BRYANT v. FCI TERRE HAUTE et al
ORDER granting 40 Motion for Summary Judgment. Judgment consistent with this Entry shall now issue. Signed by Judge William T. Lawrence on 12/7/2017. (Copy mailed to Pltf via US Mail.) (REO)
UNITED STATES DISTRICT COURT
SOUTHERN DISTRICT OF INDIANA
TERRE HAUTE DIVISION
UNITED STATES OF AMERICA,
Entry Discussing Motion for Summary Judgment
Plaintiff Andrew Bryant is a former inmate at the Federal Correctional Complex in Terre
Haute, Indiana (FCC Terre Haute). After screening of the amended complaint, Bryant’s claims,
brought under the Federal Tort Claims Act (FTCA), are that because of the negligence of staff at
the FCC Terre Haute he was injured in an attack by another inmate and that, while he was held in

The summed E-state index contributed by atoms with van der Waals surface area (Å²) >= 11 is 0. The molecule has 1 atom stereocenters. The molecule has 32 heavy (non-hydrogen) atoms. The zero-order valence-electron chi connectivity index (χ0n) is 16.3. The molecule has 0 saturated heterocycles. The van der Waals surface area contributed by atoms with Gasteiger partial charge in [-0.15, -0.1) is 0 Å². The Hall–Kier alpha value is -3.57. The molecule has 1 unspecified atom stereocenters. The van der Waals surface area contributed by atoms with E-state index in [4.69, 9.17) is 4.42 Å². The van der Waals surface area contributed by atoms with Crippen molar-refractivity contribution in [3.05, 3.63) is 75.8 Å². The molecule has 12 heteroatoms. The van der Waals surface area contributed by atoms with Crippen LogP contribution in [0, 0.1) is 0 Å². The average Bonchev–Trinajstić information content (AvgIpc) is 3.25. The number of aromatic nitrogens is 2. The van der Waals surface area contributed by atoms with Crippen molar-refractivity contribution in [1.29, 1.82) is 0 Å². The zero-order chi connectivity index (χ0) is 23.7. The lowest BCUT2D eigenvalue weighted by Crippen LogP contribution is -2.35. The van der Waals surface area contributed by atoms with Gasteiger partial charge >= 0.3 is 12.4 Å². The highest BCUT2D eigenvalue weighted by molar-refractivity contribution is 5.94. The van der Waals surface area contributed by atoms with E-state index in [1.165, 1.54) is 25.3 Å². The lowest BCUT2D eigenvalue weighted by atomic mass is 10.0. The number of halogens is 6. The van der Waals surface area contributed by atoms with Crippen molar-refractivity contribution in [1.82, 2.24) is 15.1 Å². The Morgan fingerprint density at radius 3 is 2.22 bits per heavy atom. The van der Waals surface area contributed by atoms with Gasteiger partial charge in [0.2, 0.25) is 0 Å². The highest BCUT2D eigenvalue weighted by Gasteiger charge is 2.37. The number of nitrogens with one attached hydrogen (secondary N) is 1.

the Secured Housing Unit (SHU) at that facility, he was sickened by exposure to mold. The
defendant has moved for summary judgment and Bryant has responded. For the following
reasons, the motion for summary judgment, Dkt. No. 40, is granted.
I. Standard of Review
Federal Rule of Civil Procedure 56(a) provides that summary judgment is appropriate “if
the movant shows that there is no genuine dispute as to any material fact and the movant is
entitled to judgment as a matter of law.” In ruling on a motion for summary judgment, the
admissible evidence presented by the non-moving party must be believed and all reasonable
inferences must be drawn in the non-movant’s favor. Hemsworth v. Quotesmith.com, Inc., 476
F.3d 487, 490 (7th Cir. 2007); Zerante v. DeLuca, 555 F.3d 582, 584 (7th Cir. 2009) (“We view
the record in the light most favorable to the nonmoving party and draw all reasonable inferences